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HCCA
05-11-2007, 07:26 AM
I came across this a while back. I was looking into the idea of a 3-way system, up front. Most mid-bass drivers have somewhat low power handling, IMO. This one seems to be really good, by the performance numbers...though a bit pricey. Anybody use these, or have a good three way setup that would like to comment? http://criticalmassaudio.com/catalog/index.php?act=viewProd&productId=5

MiniVanMan
05-11-2007, 10:32 PM
That driver ran at 200 watts won't really be any louder than a 4 ohm driver at 100 watts, and it's expensive as hell.

The Peerless SLS 8's are great, and the Dayton RS225s can handle quite a bit of power. The Seas L18, or L22 will rock your world as well. All those options are well under $100.00 each.

Not to get too technical, but an 8 ohm driver running off of 100 watts will have roughly the same output as a 4 ohm driver running off of 200 watts. Given all other things being equal. It's a function of sensitivity, not power handling.

ARSkemp
05-11-2007, 10:45 PM
Not to get too technical, but an 8 ohm driver running off of 100 watts will have roughly the same output as a 4 ohm driver running off of 200 watts.

no

a 100w speaker @ 4ohms will be equal in loudness to a 100w speaker @ 8ohms (all else equal)

squeak9798
05-11-2007, 10:54 PM
That driver ran at 200 watts won't really be any louder than a 4 ohm driver at 100 watts, and it's expensive as hell.

The Peerless SLS 8's are great, and the Dayton RS225s can handle quite a bit of power. The Seas L18, or L22 will rock your world as well. All those options are well under $100.00 each.

Not to get too technical, but an 8 ohm driver running off of 100 watts will have roughly the same output as a 4 ohm driver running off of 200 watts. Given all other things being equal. It's a function of sensitivity, not power handling.

You are assuming the driver with the higher impedance automatically has a sensitivity 3db higher than that of the other driver, which isn't inherently true especially if we are comparing different drivers.

So no, your comparisons do not hold true.


That said I can't disagree with your speaker recommendations :) And I would agree that the speaker linked by the thread starter would have to be pretty spectacular to warrant that price. I have a hard time believing that the drivers you mentioned wouldn't offer just as good if not better performance at a much lower price.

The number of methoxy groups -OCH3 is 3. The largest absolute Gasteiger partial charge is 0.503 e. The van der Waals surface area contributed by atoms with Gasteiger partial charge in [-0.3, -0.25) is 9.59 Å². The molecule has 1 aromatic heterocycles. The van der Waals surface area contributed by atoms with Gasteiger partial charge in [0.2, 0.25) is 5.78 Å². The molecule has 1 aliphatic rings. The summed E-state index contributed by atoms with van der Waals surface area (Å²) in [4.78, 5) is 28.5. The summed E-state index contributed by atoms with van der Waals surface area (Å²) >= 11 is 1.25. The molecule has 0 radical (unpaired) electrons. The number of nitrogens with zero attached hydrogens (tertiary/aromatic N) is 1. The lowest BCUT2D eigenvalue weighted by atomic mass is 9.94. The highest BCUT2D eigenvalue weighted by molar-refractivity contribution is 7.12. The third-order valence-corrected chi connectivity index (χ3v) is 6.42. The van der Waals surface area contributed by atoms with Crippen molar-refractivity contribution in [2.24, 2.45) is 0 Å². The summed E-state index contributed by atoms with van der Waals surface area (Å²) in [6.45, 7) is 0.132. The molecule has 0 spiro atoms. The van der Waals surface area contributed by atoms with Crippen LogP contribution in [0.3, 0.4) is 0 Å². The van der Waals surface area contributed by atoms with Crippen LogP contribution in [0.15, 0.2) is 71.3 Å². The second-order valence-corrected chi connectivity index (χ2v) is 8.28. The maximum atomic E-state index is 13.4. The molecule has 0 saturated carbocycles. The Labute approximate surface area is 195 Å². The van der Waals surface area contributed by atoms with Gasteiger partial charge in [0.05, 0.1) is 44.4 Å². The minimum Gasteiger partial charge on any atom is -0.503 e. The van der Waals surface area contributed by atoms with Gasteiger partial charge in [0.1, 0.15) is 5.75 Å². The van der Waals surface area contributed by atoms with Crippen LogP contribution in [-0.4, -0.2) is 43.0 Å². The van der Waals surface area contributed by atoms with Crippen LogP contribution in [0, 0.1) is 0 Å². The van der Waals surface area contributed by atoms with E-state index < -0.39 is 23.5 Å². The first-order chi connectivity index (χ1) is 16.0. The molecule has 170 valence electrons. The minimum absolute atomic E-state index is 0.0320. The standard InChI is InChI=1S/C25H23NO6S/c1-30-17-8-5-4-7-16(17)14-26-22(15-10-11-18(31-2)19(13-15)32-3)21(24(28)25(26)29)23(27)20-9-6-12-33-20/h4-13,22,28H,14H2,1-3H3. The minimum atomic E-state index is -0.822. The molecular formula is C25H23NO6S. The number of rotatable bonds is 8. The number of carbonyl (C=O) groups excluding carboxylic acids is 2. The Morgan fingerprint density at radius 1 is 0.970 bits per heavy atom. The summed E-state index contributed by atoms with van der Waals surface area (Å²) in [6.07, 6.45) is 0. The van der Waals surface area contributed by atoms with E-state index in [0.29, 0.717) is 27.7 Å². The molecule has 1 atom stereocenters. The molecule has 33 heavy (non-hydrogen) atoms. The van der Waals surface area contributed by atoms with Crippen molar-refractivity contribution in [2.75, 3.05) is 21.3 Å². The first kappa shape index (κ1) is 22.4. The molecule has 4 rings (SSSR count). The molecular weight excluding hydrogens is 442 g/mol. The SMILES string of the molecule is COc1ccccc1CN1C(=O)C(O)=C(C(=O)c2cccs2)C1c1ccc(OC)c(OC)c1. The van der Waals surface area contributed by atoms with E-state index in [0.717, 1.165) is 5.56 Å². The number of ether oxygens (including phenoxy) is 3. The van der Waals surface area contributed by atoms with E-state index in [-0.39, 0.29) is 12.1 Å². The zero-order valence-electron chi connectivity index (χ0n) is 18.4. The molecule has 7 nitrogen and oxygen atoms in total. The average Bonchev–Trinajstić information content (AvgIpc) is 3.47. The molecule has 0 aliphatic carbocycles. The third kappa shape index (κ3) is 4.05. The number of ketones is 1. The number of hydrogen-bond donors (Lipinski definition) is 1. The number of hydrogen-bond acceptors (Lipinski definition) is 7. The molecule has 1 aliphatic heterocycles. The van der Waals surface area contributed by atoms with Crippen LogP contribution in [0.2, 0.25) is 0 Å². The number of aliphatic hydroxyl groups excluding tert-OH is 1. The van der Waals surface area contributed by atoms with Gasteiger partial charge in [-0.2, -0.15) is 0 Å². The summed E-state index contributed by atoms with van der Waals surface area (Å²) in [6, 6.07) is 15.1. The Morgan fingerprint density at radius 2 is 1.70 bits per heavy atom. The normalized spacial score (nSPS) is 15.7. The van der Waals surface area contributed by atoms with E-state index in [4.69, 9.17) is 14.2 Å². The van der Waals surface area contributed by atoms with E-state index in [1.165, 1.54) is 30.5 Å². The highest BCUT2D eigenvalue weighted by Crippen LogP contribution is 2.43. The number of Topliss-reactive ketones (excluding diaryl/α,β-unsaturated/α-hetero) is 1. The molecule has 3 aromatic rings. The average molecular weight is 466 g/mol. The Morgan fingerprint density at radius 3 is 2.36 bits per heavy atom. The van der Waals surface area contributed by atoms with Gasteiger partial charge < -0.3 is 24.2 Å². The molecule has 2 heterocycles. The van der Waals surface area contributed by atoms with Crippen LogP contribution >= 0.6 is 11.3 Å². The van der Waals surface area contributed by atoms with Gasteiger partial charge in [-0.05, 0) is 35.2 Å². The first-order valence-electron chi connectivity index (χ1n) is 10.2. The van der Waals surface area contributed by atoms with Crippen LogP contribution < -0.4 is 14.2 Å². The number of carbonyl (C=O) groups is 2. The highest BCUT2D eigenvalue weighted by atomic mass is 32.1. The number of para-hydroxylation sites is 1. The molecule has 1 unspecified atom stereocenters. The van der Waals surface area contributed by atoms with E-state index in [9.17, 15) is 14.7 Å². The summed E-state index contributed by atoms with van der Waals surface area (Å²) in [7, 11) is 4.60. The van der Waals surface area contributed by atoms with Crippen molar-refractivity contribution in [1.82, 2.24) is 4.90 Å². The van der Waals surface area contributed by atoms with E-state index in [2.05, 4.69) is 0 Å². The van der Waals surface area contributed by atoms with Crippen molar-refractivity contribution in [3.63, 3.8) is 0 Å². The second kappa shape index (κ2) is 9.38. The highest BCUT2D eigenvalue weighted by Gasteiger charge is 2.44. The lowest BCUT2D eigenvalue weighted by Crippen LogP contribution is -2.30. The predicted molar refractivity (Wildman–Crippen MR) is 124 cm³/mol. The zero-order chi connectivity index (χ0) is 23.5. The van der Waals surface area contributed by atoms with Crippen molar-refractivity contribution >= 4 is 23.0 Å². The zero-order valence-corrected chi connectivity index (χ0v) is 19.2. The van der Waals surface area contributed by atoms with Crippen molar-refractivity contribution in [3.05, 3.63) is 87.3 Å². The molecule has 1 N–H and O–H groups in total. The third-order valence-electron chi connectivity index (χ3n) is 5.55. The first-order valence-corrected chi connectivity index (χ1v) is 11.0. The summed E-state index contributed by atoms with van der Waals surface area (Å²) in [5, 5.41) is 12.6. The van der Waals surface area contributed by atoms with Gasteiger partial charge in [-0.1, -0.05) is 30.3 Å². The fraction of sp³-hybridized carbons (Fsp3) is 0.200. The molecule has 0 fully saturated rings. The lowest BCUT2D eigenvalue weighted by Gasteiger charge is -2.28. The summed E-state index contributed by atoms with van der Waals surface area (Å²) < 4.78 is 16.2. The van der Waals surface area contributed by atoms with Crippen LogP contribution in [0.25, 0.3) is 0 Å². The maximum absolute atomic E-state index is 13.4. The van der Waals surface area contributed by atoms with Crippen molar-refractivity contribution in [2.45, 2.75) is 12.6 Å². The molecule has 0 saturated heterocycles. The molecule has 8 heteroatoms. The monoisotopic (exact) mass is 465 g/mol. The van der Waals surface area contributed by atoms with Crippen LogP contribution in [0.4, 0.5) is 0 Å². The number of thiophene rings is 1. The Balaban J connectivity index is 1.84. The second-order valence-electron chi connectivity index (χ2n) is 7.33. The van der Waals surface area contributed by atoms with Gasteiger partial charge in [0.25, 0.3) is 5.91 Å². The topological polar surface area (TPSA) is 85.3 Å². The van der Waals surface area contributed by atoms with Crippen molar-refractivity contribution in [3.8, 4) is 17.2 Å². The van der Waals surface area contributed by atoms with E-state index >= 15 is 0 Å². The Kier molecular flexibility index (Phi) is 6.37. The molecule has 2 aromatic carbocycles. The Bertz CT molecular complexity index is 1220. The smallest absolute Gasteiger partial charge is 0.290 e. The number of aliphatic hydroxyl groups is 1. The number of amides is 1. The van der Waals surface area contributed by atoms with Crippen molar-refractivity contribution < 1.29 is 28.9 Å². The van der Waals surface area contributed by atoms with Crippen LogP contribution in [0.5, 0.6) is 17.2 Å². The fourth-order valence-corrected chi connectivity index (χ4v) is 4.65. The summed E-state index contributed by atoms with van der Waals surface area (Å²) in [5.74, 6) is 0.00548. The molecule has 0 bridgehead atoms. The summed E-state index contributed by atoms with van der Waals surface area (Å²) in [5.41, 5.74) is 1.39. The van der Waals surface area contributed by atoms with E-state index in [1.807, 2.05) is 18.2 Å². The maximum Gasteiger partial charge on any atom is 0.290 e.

MiniVanMan
05-11-2007, 11:15 PM
You are assuming the driver with the higher impedance automatically has a sensitivity 3db higher than that of the other driver, which isn't inherently true especially if we are comparing different drivers.

So no, your comparisons do not hold true.




I said all else being equal. I know there are variations.

Generally (key word again) speaking, an 8 inch driver with a higher overall sensitivity, will a lot of times have lower low end capability. A key difference to note when dealing with pro audio drivers. Just because it's 8" doesn't make it a low end beast. Pro Audio drivers are super sensitive, and loud as a result, but you're not going to get the same low end extension as a home audio, or car audio driver designed for low end duty.

So, when somebody asks for advice on a MIDBASS driver for a 3 way, I can assume a number of things. First is they want low end extension. Second is, they want output. Third is, they're not going to care much about top end extension (unless matching with domes). Now, the question comes as to how low the person wants this particular driver to go. Just 80 hz? I can recommend some 8" drivers that have great overall sensitivity, that will be louder at any impedance level than an 8" that digs an octave lower.

I know, when I point this stuff out, that I'm going on assumptions, and I should probably be clearer. I'm on a personal mission though to debunk this myth that to get louder you need lower impedances, and more power. What you need is more power, and higher sensitivity (at any impedance). We're pretty limited by physics though.

MiniVanMan
05-11-2007, 11:20 PM
no

a 100w speaker @ 4ohms will be equal in loudness to a 100w speaker @ 8ohms (all else equal)

Are you saying when "giving" each speaker 100 watts, the 8 ohm and 4 ohm will be equal in output? That is not correct. All else being equal.

http://www.diymobileaudio.com/forum/showthread.php?t=31

bdavies11
05-12-2007, 01:31 AM
Are you saying when "giving" each speaker 100 watts, the 8 ohm and 4 ohm will be equal in output? That is not correct. All else being equal.

http://www.diymobileaudio.com/forum/showthread.php?t=31

Um yes he is correct.